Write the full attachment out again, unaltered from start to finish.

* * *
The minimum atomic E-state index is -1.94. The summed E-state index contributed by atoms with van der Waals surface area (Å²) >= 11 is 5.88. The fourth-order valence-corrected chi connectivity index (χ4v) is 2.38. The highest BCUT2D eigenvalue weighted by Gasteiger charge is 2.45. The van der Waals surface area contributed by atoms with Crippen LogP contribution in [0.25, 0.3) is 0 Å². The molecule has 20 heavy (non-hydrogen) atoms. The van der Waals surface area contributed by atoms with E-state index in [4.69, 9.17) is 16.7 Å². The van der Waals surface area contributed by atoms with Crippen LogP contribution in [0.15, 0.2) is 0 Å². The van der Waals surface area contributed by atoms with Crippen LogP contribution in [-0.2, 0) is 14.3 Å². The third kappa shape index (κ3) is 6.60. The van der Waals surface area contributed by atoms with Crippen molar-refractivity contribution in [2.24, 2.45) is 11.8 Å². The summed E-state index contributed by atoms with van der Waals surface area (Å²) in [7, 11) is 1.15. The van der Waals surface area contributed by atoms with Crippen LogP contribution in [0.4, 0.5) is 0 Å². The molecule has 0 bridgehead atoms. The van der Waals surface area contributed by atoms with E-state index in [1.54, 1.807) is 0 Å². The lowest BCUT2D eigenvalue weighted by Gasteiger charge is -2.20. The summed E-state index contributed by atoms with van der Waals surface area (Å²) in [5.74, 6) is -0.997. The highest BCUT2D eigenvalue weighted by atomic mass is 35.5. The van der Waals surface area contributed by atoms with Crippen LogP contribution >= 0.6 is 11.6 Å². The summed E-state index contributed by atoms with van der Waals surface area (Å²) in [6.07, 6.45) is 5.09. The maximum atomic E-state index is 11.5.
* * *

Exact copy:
The minimum atomic E-state index is -1.94. The summed E-state index contributed by atoms with van der Waals surface area (Å²) >= 11 is 5.88. The fourth-order valence-corrected chi connectivity index (χ4v) is 2.38. The highest BCUT2D eigenvalue weighted by Gasteiger charge is 2.45. The van der Waals surface area contributed by atoms with Crippen LogP contribution in [0.25, 0.3) is 0 Å². The molecule has 20 heavy (non-hydrogen) atoms. The van der Waals surface area contributed by atoms with E-state index in [4.69, 9.17) is 16.7 Å². The van der Waals surface area contributed by atoms with Crippen LogP contribution in [0.15, 0.2) is 0 Å². The van der Waals surface area contributed by atoms with Crippen LogP contribution in [-0.2, 0) is 14.3 Å². The third kappa shape index (κ3) is 6.60. The van der Waals surface area contributed by atoms with Crippen molar-refractivity contribution in [2.24, 2.45) is 11.8 Å². The summed E-state index contributed by atoms with van der Waals surface area (Å²) in [7, 11) is 1.15. The van der Waals surface area contributed by atoms with Crippen LogP contribution in [0.4, 0.5) is 0 Å². The molecule has 0 bridgehead atoms. The van der Waals surface area contributed by atoms with E-state index in [1.54, 1.807) is 0 Å². The lowest BCUT2D eigenvalue weighted by Gasteiger charge is -2.20. The summed E-state index contributed by atoms with van der Waals surface area (Å²) in [5.74, 6) is -0.997. The highest BCUT2D eigenvalue weighted by atomic mass is 35.5. The van der Waals surface area contributed by atoms with Crippen LogP contribution >= 0.6 is 11.6 Å². The summed E-state index contributed by atoms with van der Waals surface area (Å²) in [6.07, 6.45) is 5.09. The maximum atomic E-state index is 11.5.